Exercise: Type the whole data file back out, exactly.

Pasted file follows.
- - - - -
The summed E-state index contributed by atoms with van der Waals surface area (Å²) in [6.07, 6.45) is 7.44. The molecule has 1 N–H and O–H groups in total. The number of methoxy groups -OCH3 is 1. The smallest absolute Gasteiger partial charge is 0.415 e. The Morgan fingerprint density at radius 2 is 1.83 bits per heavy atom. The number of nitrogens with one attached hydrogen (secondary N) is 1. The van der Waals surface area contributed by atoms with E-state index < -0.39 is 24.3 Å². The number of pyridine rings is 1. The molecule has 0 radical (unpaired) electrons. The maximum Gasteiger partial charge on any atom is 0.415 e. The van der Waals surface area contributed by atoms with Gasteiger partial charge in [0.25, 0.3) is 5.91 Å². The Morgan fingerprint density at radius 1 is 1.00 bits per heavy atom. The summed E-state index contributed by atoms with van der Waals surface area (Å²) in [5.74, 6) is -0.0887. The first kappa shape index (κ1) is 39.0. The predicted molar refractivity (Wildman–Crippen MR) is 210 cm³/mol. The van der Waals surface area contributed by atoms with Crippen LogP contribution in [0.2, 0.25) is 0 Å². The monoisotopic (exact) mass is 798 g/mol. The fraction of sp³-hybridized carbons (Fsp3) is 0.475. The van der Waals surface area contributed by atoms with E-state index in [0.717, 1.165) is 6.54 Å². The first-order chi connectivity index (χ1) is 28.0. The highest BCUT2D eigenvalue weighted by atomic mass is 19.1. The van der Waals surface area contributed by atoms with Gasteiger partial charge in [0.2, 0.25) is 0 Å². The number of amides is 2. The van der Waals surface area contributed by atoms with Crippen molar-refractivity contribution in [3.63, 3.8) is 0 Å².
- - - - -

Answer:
The summed E-state index contributed by atoms with van der Waals surface area (Å²) in [6.07, 6.45) is 7.44. The molecule has 1 N–H and O–H groups in total. The number of methoxy groups -OCH3 is 1. The smallest absolute Gasteiger partial charge is 0.415 e. The Morgan fingerprint density at radius 2 is 1.83 bits per heavy atom. The number of nitrogens with one attached hydrogen (secondary N) is 1. The van der Waals surface area contributed by atoms with E-state index < -0.39 is 24.3 Å². The number of pyridine rings is 1. The molecule has 0 radical (unpaired) electrons. The maximum Gasteiger partial charge on any atom is 0.415 e. The van der Waals surface area contributed by atoms with Gasteiger partial charge in [0.25, 0.3) is 5.91 Å². The Morgan fingerprint density at radius 1 is 1.00 bits per heavy atom. The summed E-state index contributed by atoms with van der Waals surface area (Å²) in [5.74, 6) is -0.0887. The first kappa shape index (κ1) is 39.0. The predicted molar refractivity (Wildman–Crippen MR) is 210 cm³/mol. The van der Waals surface area contributed by atoms with Crippen LogP contribution in [0.2, 0.25) is 0 Å². The monoisotopic (exact) mass is 798 g/mol. The fraction of sp³-hybridized carbons (Fsp3) is 0.475. The van der Waals surface area contributed by atoms with E-state index in [0.717, 1.165) is 6.54 Å². The first-order chi connectivity index (χ1) is 28.0. The highest BCUT2D eigenvalue weighted by atomic mass is 19.1. The van der Waals surface area contributed by atoms with Gasteiger partial charge in [0.2, 0.25) is 0 Å². The number of amides is 2. The van der Waals surface area contributed by atoms with Crippen molar-refractivity contribution in [3.63, 3.8) is 0 Å².